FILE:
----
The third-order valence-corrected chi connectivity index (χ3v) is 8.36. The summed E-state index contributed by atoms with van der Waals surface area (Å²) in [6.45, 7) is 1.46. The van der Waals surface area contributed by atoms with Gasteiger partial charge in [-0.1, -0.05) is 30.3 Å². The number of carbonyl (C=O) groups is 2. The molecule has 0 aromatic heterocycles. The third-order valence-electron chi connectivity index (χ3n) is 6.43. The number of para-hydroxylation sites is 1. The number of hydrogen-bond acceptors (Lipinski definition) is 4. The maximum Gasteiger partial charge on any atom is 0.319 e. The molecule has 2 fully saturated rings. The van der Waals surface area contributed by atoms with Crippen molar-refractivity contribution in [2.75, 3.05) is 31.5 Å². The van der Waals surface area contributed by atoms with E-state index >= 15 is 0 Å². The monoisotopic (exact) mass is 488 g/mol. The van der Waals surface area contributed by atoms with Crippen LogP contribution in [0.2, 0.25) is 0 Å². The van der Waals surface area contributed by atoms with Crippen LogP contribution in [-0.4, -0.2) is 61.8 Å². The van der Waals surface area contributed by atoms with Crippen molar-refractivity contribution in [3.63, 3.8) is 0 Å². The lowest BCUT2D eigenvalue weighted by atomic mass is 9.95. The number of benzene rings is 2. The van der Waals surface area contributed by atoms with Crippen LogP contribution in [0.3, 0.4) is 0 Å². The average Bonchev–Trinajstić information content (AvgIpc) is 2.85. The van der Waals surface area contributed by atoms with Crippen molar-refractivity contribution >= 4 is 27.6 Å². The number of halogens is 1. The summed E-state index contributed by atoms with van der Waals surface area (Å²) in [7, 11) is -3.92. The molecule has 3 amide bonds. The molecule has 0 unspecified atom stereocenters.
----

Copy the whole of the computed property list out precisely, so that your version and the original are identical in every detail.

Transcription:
The third-order valence-corrected chi connectivity index (χ3v) is 8.36. The summed E-state index contributed by atoms with van der Waals surface area (Å²) in [6.45, 7) is 1.46. The van der Waals surface area contributed by atoms with Gasteiger partial charge in [-0.1, -0.05) is 30.3 Å². The number of carbonyl (C=O) groups is 2. The molecule has 0 aromatic heterocycles. The third-order valence-electron chi connectivity index (χ3n) is 6.43. The number of para-hydroxylation sites is 1. The number of hydrogen-bond acceptors (Lipinski definition) is 4. The maximum Gasteiger partial charge on any atom is 0.319 e. The molecule has 2 fully saturated rings. The van der Waals surface area contributed by atoms with Crippen molar-refractivity contribution in [2.75, 3.05) is 31.5 Å². The van der Waals surface area contributed by atoms with E-state index >= 15 is 0 Å². The monoisotopic (exact) mass is 488 g/mol. The van der Waals surface area contributed by atoms with Crippen LogP contribution in [0.2, 0.25) is 0 Å². The van der Waals surface area contributed by atoms with Crippen LogP contribution in [-0.4, -0.2) is 61.8 Å². The van der Waals surface area contributed by atoms with Crippen molar-refractivity contribution in [3.63, 3.8) is 0 Å². The lowest BCUT2D eigenvalue weighted by atomic mass is 9.95. The number of benzene rings is 2. The van der Waals surface area contributed by atoms with Crippen LogP contribution in [0.3, 0.4) is 0 Å². The average Bonchev–Trinajstić information content (AvgIpc) is 2.85. The van der Waals surface area contributed by atoms with Crippen molar-refractivity contribution >= 4 is 27.6 Å². The number of halogens is 1. The summed E-state index contributed by atoms with van der Waals surface area (Å²) in [7, 11) is -3.92. The molecule has 3 amide bonds. The molecule has 0 unspecified atom stereocenters.